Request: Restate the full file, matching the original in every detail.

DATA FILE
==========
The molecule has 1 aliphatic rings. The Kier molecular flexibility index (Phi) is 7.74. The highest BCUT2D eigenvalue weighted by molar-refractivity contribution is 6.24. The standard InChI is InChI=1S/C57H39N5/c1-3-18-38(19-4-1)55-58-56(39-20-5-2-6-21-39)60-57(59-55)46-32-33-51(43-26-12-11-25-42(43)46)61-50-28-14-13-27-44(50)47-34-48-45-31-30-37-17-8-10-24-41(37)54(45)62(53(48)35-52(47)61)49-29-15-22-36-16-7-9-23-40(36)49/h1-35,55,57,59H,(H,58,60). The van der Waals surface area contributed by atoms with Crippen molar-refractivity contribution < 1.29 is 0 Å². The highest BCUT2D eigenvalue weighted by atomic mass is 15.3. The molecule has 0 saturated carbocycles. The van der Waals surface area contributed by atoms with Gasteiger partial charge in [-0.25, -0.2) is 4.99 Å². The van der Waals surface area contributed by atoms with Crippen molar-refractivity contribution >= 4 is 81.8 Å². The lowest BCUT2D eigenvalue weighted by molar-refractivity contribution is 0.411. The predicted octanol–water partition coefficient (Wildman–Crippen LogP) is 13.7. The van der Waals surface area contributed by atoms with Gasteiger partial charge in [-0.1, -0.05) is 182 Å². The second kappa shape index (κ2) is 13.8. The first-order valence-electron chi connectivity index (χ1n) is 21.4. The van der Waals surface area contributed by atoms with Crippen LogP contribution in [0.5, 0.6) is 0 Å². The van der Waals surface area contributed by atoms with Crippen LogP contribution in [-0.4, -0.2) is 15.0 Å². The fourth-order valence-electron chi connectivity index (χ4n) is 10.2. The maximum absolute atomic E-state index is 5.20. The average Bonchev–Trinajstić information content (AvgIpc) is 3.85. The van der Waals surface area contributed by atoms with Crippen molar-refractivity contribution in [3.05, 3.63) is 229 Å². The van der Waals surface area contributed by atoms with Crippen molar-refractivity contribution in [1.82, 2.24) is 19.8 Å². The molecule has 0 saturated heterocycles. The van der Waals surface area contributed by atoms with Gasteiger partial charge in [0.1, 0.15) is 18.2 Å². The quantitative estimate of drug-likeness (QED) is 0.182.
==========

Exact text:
The molecule has 1 aliphatic rings. The Kier molecular flexibility index (Phi) is 7.74. The highest BCUT2D eigenvalue weighted by molar-refractivity contribution is 6.24. The standard InChI is InChI=1S/C57H39N5/c1-3-18-38(19-4-1)55-58-56(39-20-5-2-6-21-39)60-57(59-55)46-32-33-51(43-26-12-11-25-42(43)46)61-50-28-14-13-27-44(50)47-34-48-45-31-30-37-17-8-10-24-41(37)54(45)62(53(48)35-52(47)61)49-29-15-22-36-16-7-9-23-40(36)49/h1-35,55,57,59H,(H,58,60). The van der Waals surface area contributed by atoms with Crippen molar-refractivity contribution < 1.29 is 0 Å². The highest BCUT2D eigenvalue weighted by atomic mass is 15.3. The molecule has 0 saturated carbocycles. The van der Waals surface area contributed by atoms with Gasteiger partial charge in [-0.25, -0.2) is 4.99 Å². The van der Waals surface area contributed by atoms with Crippen molar-refractivity contribution >= 4 is 81.8 Å². The lowest BCUT2D eigenvalue weighted by molar-refractivity contribution is 0.411. The predicted octanol–water partition coefficient (Wildman–Crippen LogP) is 13.7. The van der Waals surface area contributed by atoms with Gasteiger partial charge in [-0.1, -0.05) is 182 Å². The second kappa shape index (κ2) is 13.8. The first-order valence-electron chi connectivity index (χ1n) is 21.4. The van der Waals surface area contributed by atoms with Crippen LogP contribution in [0.5, 0.6) is 0 Å². The van der Waals surface area contributed by atoms with Crippen LogP contribution in [-0.4, -0.2) is 15.0 Å². The fourth-order valence-electron chi connectivity index (χ4n) is 10.2. The maximum absolute atomic E-state index is 5.20. The average Bonchev–Trinajstić information content (AvgIpc) is 3.85. The van der Waals surface area contributed by atoms with Crippen molar-refractivity contribution in [3.05, 3.63) is 229 Å². The van der Waals surface area contributed by atoms with Crippen molar-refractivity contribution in [1.82, 2.24) is 19.8 Å². The molecule has 0 saturated heterocycles. The van der Waals surface area contributed by atoms with Gasteiger partial charge in [0.1, 0.15) is 18.2 Å². The quantitative estimate of drug-likeness (QED) is 0.182.